What matter that it’s passing? That it passes? Moments exist
Tikkun Olam & Other Poems
Leo Yankevich is among the greatest living poets in the English-speaking world, and Tikkum Olam is his most important collection of poems to date. Not only does he give voice to the 90 million martyrs to communism stuffed down the memory hole in the last 100 years, but he provides insight into the machinations taking place today that undermine Western man, and unmasks a sobering portent for the future, although not without offering an epilogue of courage and hope.
“Leo Yankevich’s Tikkun Olam is both devastating and heroic. The poems devastate with their unflinching depiction of the horror of the last one hundred years—the murders, the political lies, the cultural debasement, the degradation of European identity—and at the same time they are heroic in their open accusation of the force that ultimately lies behind it all: the insidious, self-serving impulse to “mend the world” in accordance with an anti-Western agenda. Yankevich’s book is unsparing in its vividness, but difficult to put down. He bravely directs our gaze at the infection that is killing us, and he does not allow us the comfortable option of turning away in forgetfulness.”—Joseph S. Salemi, Editor, Trinacria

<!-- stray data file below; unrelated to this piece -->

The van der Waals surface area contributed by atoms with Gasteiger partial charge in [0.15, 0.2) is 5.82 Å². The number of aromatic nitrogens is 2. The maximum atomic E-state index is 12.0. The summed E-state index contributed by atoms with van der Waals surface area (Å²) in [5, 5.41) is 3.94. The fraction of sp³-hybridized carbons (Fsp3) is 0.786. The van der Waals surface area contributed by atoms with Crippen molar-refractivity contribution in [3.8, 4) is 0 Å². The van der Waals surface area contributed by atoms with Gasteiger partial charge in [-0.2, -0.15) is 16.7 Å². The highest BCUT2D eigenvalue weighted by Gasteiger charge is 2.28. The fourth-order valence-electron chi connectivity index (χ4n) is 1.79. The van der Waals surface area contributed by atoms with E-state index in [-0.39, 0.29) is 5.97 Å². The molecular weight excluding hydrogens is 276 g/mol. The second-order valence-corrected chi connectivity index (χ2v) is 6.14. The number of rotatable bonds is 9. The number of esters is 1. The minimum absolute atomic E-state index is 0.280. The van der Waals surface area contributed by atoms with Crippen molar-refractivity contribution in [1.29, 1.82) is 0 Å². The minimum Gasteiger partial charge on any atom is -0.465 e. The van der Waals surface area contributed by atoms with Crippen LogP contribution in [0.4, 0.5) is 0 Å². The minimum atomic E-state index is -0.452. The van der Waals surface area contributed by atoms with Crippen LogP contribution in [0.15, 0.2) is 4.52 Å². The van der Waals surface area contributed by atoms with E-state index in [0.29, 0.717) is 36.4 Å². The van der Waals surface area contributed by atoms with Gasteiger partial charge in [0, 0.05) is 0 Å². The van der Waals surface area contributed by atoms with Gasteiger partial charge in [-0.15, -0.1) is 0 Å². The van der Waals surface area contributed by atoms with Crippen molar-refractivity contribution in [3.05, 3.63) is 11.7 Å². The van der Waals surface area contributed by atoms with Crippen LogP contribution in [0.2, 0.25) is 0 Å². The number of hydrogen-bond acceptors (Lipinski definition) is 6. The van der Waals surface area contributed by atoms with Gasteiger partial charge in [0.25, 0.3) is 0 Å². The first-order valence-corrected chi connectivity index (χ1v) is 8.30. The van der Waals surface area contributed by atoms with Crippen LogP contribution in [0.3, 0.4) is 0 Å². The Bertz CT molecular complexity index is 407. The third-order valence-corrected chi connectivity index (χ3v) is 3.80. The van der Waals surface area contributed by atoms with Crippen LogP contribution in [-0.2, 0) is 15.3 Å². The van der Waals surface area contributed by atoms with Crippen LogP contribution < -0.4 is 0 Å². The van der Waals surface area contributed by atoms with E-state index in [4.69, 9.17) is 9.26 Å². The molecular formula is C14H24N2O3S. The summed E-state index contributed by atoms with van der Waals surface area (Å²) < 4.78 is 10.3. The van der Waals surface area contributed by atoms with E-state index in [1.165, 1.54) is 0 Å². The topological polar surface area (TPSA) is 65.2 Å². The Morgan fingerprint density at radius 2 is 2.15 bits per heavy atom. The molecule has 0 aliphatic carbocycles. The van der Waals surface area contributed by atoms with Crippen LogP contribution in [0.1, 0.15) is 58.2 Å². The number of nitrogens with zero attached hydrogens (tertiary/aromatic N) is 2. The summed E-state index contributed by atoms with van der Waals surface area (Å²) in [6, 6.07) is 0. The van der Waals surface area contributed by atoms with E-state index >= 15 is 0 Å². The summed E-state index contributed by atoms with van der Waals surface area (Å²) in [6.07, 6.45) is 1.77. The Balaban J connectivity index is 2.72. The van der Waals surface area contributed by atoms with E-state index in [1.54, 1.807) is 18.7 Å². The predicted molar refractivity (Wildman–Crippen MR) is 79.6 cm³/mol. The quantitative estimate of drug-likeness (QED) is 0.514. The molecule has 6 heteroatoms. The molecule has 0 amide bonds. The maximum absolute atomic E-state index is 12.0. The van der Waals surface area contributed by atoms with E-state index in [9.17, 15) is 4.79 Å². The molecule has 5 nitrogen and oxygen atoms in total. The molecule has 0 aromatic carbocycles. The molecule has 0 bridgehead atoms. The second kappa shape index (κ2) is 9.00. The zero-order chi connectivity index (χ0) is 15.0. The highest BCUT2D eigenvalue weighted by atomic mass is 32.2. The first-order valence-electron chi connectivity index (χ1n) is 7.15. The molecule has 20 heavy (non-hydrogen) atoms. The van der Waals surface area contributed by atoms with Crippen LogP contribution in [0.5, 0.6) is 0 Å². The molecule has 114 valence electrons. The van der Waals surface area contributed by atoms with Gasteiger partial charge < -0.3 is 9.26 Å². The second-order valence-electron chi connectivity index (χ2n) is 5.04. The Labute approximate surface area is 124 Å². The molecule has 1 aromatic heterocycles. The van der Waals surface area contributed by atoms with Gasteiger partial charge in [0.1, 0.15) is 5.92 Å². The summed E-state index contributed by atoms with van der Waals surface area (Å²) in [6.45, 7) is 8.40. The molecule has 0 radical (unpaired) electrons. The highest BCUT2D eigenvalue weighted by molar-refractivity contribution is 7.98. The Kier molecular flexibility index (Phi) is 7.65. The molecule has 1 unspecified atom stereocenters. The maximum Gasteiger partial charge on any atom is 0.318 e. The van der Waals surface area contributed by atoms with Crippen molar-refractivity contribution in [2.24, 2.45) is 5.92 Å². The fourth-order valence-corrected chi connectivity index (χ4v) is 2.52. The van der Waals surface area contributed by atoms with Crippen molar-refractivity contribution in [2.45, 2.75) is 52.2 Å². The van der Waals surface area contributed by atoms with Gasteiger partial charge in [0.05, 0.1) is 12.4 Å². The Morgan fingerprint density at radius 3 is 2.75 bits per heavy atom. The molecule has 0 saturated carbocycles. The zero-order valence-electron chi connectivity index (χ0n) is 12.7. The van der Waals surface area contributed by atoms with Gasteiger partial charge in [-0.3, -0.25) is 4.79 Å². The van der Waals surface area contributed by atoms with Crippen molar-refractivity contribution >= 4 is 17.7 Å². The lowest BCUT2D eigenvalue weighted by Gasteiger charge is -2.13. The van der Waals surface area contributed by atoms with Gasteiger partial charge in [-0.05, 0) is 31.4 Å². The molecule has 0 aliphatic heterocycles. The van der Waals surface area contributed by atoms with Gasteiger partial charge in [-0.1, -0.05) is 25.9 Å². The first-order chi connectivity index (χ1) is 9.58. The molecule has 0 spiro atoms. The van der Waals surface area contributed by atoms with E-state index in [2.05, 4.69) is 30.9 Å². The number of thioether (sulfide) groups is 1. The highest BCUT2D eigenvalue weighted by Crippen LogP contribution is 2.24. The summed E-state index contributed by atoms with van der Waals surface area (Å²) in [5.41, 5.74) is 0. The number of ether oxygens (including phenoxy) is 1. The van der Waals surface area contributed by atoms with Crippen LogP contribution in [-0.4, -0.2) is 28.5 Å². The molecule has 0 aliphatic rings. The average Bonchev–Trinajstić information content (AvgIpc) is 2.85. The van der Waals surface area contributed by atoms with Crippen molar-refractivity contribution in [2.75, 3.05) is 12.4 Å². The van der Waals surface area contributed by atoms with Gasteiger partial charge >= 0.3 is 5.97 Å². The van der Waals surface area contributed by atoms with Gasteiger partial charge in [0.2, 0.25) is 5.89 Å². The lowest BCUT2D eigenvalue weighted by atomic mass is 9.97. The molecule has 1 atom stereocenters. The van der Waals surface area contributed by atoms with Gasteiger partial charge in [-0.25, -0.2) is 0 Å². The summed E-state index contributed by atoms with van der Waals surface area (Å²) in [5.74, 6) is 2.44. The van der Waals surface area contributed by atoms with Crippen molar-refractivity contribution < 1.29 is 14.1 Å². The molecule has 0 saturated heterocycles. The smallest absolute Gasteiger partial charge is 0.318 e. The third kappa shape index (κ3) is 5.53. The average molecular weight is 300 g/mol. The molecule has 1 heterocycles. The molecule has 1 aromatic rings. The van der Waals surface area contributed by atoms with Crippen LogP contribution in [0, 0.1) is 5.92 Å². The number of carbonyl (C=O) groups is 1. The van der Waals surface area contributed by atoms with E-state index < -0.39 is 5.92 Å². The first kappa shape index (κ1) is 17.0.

“Leo Yankevich has given us in this book poetry of astonishing range and power. From quiet, lyrical beginnings, showing great sensitivity to the natural world, he moves to the heartbreak and horror that devastated Europe in The Great War. Poetry has seldom been asked to do so much. This poetry does it magnificently.” —Richard Moore
“Leo Yankevich’s rich formalist poetry sings while it mourns. His poems bring us face to face with powerful and provocative images from more than one of those darkest of modern times–times when a terrible inhumanity was unleashed upon a culture, a folk, a Heimat. In tones both eloquent and raw, it asks of its readers no more and no less than what is regarded as the sacred duty of all those who survive: Remember. Do not let this be forgotten. This too happened. Yankevich, like Percy Shelley and Roy Campbell before him, is a courageously outspoken poet, and one who is destined to be remembered as an important classic long after his politically-correct contemporaries have forever fallen out of popular, and poetic, favor.”—Juleigh Howard-Hobson